Chad Stachowicz has shown a lack of judgment in a 2008 DWI case and since in online chats. We do believe in second chances, but Stachowicz’s grasp of council and city issues is not as precise as that of other candidates in this race.

Dimple Ajmera has been a strong advocate on environment issues in Charlotte, but multiple sources tell the editorial board that she doesn’t put in the work necessary to be an effective member yet too often takes credit for work she doesn’t do. That’s a troubling combination to her colleagues, and we cannot recommend her for another term.

District 1

First-term incumbent Larken Egleston faces newcomer Sean Smith in this district that covers much of uptown and some of Charlotte’s oldest neighborhoods, including Dilworth and Plaza Midwood. There is no Republican running in District 1.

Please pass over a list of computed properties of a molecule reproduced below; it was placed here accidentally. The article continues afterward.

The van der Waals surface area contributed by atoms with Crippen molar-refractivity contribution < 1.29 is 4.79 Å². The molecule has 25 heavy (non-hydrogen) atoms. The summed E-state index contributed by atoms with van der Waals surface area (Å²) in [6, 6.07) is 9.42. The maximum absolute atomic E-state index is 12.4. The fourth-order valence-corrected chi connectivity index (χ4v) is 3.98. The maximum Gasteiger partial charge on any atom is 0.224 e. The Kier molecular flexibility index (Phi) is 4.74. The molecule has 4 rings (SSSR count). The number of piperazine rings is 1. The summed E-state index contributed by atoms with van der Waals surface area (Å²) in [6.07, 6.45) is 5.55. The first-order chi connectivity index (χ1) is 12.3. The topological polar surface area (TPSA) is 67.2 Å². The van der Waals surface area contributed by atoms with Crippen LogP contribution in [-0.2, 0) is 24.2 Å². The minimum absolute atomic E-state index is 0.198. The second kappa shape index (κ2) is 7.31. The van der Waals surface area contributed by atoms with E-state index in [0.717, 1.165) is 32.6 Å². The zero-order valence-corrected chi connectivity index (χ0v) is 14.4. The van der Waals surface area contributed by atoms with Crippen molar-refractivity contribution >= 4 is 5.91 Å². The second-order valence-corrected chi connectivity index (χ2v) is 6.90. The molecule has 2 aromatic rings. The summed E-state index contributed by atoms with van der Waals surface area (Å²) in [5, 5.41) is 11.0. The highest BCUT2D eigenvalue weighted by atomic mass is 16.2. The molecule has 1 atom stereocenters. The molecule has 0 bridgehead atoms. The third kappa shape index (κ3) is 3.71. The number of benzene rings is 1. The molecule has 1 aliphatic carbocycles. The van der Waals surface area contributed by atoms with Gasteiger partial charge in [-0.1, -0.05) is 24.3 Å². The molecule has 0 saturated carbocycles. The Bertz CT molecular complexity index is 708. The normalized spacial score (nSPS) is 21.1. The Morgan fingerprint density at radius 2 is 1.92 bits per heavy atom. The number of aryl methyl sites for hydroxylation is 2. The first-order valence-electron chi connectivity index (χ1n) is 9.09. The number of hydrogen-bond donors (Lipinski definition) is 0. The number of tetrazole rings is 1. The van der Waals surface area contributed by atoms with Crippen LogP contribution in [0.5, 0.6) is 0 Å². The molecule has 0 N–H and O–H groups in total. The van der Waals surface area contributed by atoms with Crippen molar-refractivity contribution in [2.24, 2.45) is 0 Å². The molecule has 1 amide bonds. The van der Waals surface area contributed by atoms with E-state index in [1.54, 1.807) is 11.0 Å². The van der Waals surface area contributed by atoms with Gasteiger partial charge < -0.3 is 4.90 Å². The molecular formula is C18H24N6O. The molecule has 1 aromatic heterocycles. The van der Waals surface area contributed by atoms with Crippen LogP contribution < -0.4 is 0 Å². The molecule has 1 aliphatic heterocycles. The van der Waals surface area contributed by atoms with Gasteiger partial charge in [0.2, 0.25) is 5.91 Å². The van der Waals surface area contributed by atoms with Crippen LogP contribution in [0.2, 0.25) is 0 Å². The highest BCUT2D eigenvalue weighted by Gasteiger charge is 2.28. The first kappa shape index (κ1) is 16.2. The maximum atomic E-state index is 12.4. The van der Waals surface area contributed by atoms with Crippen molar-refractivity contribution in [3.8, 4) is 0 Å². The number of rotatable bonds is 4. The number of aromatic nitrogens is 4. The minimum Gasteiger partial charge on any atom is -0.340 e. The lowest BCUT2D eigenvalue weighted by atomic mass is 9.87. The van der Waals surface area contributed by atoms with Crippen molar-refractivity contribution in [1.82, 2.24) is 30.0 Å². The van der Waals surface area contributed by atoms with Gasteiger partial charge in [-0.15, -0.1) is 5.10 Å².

Egleston is a rare first-term council member in that he has made an immediate impact thanks to a deep knowledge of Charlotte issues and the council’s role in tackling them. He’s respected by his council colleagues, and he also acts as a bridge between the council’s younger members and its veteran leadership.

Smith, a digital designer for Wells Fargo, joined the race in part because of Egleston’s vote for Charlotte to host the 2020 Republican National Convention. Smith is open to innovative solutions, but he needs to learn more about the council’s role in specific issues challenging Charlotte.

We strongly recommend Egleston for another term.

District 2

Four Democrats are running for the chance to replace departing City Council member Justin Harlow in this west Charlotte district. The winner will face Republican Jacob Robinson in November.

Two candidates stand out. Political newcomer Jessica Davis, a former teacher who works inside Mecklenburg County’s courtrooms to help people with disabilities, would be a forceful advocate for District 2 residents and has a sharp understanding of the dynamics her district faces with affordable housing and equity.